Inhibition of a key protein called dual leucine zipper kinase (DLK), a neuronal injury sensor, is protective in mice with amyotrophic lateral sclerosis (ALS) and Alzheimer’s disease and shows potential for future therapeutic strategies, according to researchers.
The study, “Loss of dual leucine zipper kinase signaling is protective in animal models of neurodegenerative disease,” appeared in the journal Science Translational Medicine.
Despite recent advances in human genetics, the molecular pathways that lead to the degeneration of neurons in diseases such as ALS and Alzheimer’s remains poorly understood. But researchers believe that the mechanisms that neurons use to respond to chronic stress may be similar to those involved in neurodegenerative diseases, which may help understand the diseases and could in the development of new therapies.
Cumulative evidence has shown that DLK, which is predominant in neurons, is involved in diverse types of neuronal injury, and may be a key driver of neuronal degeneration. Absence of DLK protects against the degeneration of axons (long projections of neurons) and neuronal death.
DLK promotes either neuronal regeneration or death, depending on the cellular context. Therefore, targeting this protein may improve the outcome of neurodegenerative diseases.
The research was led by Joseph W. Lewcock, PhD, from the Department of Neuroscience at Genentech in South San Francisco, California. The study used molecular biology and imaging techniques to test whether deletion or inhibition of DLK may improve the neuronal stress response in models of ALS and Alzheimer’s.
Results revealed that mice and patients with ALS or Alzheimer’s had a cellular pathway (called the JNK pathway) activated, which was thought to be mediated by DLK. And indeed, when the team deleted the Dlk gene in mice, the activity of JNK was reduced.
Depleting the Dlk gene was shown to be neuroprotective in the transgenic superoxide dismutase 1 (SOD1)G93A mice, a model of ALS. Specifically, these mice showed protection against axon degeneration and neuronal death. Increased life span and motor strength were also found.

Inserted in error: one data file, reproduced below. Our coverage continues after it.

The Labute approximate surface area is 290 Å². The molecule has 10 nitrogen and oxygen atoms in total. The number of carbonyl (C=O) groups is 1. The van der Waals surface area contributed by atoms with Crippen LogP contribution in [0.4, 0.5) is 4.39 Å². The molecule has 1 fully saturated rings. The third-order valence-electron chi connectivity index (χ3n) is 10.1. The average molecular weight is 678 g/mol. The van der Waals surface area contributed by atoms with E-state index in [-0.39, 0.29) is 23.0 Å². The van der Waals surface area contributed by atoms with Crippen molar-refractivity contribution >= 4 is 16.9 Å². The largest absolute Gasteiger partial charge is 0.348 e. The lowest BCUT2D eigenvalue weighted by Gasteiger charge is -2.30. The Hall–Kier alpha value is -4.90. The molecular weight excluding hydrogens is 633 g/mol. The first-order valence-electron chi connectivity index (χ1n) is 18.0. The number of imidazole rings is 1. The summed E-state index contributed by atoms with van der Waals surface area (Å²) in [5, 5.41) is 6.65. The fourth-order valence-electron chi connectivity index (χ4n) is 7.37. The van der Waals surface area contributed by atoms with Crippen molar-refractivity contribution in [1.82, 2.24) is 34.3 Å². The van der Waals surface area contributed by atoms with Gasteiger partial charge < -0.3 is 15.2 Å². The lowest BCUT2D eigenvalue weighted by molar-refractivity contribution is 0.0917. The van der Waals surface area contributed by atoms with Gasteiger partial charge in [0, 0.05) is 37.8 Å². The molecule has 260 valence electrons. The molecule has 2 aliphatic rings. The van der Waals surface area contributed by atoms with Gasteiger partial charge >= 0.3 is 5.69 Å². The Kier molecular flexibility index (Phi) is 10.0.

In addition, Dlk gene deletion showed protection against synaptic loss and cognitive decline in two mouse models of Alzheimer’s. The researchers also observed that Dlk deletion in adult mice improved learning, indicating protective effects even after JNK activation and accumulation of amyloid plaques, one of the hallmarks of Alzheimer’s.
The scientists further tested the injury-protective role of two synthetic inhibitors of DLK activity (GNE-8505 and GNE-3511). A single dose of GNE-8505 reduced JNK activation after optic nerve injury. The results also demonstrated that GNE-3511 administered three days after nerve injury served to weaken many of the alterations in gene expression.
In the SOD1G93A model of ALS, both inhibitors reduced activation of JNK, “even when disease-related JNK signaling had been present for weeks before drug treatment,” the researchers wrote. Notably, GNE-3511 delayed neuromuscular junction denervation (a sign of disease in this model) in mice aged between five and nine weeks.
This study shows “that pathological activation of DLK is a conserved mechanism that regulates neurodegeneration” in mice and human patients with ALS and Alzheimer’s.
“Given the consistent role for DLK/JNK signaling in multiple disease models driven by diverse mechanisms, DLK inhibitors hold broad therapeutic potential and may warrant advancement to clinical studies,” the researchers concluded.